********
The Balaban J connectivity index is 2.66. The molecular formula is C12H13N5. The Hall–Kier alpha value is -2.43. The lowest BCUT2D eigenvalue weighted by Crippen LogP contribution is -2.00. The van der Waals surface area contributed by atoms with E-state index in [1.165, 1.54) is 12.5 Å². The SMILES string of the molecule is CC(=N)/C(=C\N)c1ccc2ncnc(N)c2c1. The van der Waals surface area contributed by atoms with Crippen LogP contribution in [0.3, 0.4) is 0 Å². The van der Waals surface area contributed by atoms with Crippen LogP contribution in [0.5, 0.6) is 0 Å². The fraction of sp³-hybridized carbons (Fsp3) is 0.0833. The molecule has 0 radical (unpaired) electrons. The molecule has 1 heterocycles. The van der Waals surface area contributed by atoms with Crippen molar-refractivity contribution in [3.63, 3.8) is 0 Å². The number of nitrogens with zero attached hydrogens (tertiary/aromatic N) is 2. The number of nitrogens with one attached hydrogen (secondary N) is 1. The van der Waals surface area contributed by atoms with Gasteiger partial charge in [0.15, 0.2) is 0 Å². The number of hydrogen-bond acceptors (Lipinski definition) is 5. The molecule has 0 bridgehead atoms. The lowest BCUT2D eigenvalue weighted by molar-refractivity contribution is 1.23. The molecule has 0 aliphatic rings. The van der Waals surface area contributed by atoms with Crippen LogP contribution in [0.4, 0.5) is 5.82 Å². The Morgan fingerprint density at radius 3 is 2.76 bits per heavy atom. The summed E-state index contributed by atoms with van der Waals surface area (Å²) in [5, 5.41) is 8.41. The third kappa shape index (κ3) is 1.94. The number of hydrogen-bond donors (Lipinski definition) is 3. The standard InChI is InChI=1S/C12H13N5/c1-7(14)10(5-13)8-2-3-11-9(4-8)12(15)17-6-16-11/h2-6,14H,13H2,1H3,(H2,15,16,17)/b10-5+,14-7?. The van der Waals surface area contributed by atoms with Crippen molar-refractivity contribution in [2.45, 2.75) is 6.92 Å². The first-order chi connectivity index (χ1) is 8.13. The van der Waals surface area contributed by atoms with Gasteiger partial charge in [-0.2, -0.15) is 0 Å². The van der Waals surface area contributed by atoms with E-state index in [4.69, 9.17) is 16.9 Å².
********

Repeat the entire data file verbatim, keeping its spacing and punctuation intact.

The Balaban J connectivity index is 2.66. The molecular formula is C12H13N5. The Hall–Kier alpha value is -2.43. The lowest BCUT2D eigenvalue weighted by Crippen LogP contribution is -2.00. The van der Waals surface area contributed by atoms with E-state index in [1.165, 1.54) is 12.5 Å². The SMILES string of the molecule is CC(=N)/C(=C\N)c1ccc2ncnc(N)c2c1. The van der Waals surface area contributed by atoms with Crippen LogP contribution in [0.3, 0.4) is 0 Å². The van der Waals surface area contributed by atoms with Crippen LogP contribution in [0.5, 0.6) is 0 Å². The fraction of sp³-hybridized carbons (Fsp3) is 0.0833. The molecule has 0 radical (unpaired) electrons. The molecule has 1 heterocycles. The van der Waals surface area contributed by atoms with Crippen molar-refractivity contribution in [3.63, 3.8) is 0 Å². The number of nitrogens with zero attached hydrogens (tertiary/aromatic N) is 2. The number of nitrogens with one attached hydrogen (secondary N) is 1. The van der Waals surface area contributed by atoms with Gasteiger partial charge in [0.15, 0.2) is 0 Å². The number of hydrogen-bond acceptors (Lipinski definition) is 5. The molecule has 0 bridgehead atoms. The lowest BCUT2D eigenvalue weighted by molar-refractivity contribution is 1.23. The molecule has 0 aliphatic rings. The van der Waals surface area contributed by atoms with Crippen LogP contribution in [0.4, 0.5) is 5.82 Å². The Morgan fingerprint density at radius 3 is 2.76 bits per heavy atom. The summed E-state index contributed by atoms with van der Waals surface area (Å²) in [5, 5.41) is 8.41. The third kappa shape index (κ3) is 1.94. The number of hydrogen-bond donors (Lipinski definition) is 3. The standard InChI is InChI=1S/C12H13N5/c1-7(14)10(5-13)8-2-3-11-9(4-8)12(15)17-6-16-11/h2-6,14H,13H2,1H3,(H2,15,16,17)/b10-5+,14-7?. The van der Waals surface area contributed by atoms with Crippen molar-refractivity contribution in [2.45, 2.75) is 6.92 Å². The first-order chi connectivity index (χ1) is 8.13. The van der Waals surface area contributed by atoms with Gasteiger partial charge in [-0.2, -0.15) is 0 Å². The van der Waals surface area contributed by atoms with E-state index in [4.69, 9.17) is 16.9 Å².